I was recently fascinated when I learned about polysaccharides (I am a biology newbie) and was wondering about some of their properties. After doing some googling I was unable to find any information regarding this scenario. This is purely theoretical, I am not insane enough to actually try this.

  • If my only source of carbohydrates was ingestion of pure glycogen, could I live healthily? (assuming I obtain all other necessities for life)
  • Approximately how many grams of glycogen would I need to live for a week (assuming I weigh 150 lbs)? Is this even possible to calculate?

  • What does pure glycogen taste like?

  • 1
    $\begingroup$ See ncbi.nlm.nih.gov/pmc/articles/PMC4802397 yes if you take glycogen alongwith proteins, fats, etc. you can survive. As for taste, I don't know how it tastes, it should be tasteless but should become sweet after some time due to action of enzymes. $\endgroup$ – another 'Homo sapien' May 31 '16 at 5:56
  • $\begingroup$ If you added that as an answer, I would upvote it. It doesn't address question #2, but it is vastly better than the current lack of answers. $\endgroup$ – DivideByZero Jun 1 '16 at 4:41

You asked three questions here, so I'll answer them one by one.

  • Yes, you can survive with glycogen as the only source of carbohydrates, assuming that you also take other nutrients like proteins, fats, vitamins, etc. also because carbohydrates cannot supplement all of them. See this article:

    There are three macronutrients: carbohydrates, protein and fats. Macronutrients are essential for proper body functioning, and the body requires large amounts of them. All macronutrients must be obtained through diet; the body cannot produce macronutrients on its own.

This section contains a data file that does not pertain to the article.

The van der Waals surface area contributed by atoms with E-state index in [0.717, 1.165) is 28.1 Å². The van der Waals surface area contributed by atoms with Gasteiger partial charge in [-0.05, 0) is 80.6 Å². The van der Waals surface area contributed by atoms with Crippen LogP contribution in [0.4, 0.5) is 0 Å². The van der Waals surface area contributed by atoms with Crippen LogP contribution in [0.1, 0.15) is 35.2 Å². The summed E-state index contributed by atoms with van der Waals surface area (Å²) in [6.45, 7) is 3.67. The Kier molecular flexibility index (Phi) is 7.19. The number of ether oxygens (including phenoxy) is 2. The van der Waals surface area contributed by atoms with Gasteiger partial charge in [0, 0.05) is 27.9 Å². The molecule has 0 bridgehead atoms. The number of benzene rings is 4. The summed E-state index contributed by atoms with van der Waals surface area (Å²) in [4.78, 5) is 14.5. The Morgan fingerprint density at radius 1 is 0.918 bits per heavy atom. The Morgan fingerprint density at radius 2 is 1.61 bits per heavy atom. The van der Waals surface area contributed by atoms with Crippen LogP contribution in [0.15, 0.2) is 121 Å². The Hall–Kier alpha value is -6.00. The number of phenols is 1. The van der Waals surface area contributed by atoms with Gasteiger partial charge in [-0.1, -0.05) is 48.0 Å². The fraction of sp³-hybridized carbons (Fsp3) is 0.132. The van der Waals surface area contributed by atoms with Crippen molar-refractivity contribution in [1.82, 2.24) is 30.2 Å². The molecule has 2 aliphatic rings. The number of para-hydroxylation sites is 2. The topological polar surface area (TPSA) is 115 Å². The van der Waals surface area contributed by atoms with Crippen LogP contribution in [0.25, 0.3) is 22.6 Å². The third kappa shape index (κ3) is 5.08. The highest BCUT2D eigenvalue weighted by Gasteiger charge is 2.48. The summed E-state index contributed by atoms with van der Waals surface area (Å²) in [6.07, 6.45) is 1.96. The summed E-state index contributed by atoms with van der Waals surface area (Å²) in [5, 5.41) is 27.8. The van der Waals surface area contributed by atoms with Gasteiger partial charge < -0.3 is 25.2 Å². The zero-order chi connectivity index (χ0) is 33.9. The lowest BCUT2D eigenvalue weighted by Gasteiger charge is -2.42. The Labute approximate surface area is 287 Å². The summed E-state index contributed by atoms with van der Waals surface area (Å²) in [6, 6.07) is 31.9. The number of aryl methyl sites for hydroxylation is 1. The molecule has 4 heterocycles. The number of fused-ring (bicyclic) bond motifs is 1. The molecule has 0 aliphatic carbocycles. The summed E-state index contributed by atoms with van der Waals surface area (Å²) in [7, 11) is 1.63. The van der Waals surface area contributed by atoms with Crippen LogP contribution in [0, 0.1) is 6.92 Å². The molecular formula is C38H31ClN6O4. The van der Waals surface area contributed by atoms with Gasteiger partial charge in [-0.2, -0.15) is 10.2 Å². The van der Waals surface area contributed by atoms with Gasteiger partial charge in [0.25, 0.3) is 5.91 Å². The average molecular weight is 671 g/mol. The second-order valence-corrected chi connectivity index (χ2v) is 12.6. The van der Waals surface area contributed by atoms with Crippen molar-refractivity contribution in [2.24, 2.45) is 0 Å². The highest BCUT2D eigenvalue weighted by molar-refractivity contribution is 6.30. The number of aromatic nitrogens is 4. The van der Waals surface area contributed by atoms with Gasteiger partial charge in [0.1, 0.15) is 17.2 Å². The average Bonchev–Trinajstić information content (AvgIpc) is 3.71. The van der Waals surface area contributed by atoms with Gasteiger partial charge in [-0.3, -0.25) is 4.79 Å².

• No, there's no way to calculate this. If we were talking about glucose, a definite range could be given. But since glycogen is a polymer with variable amount of glucose molecules linked together (at least I couldn't find an exact number), its not possible to tell how many glycogen molecules are needed for the daily metabolism in the body.

  • Glycogen is an organic, non-polar polymer, insoluble in water just like starch. It does not have a specific taste, but once you eat it, an enzyme called salivary amylase will break it into glucose, maltose and limit dextrins, causing it to taste a bit sweet. See this article:

    This enzyme acts on starch, glycogen and related polysaccharides and oligosaccharides producing beta-maltose by an inversion.

Glycogen with glycogenin in center Source

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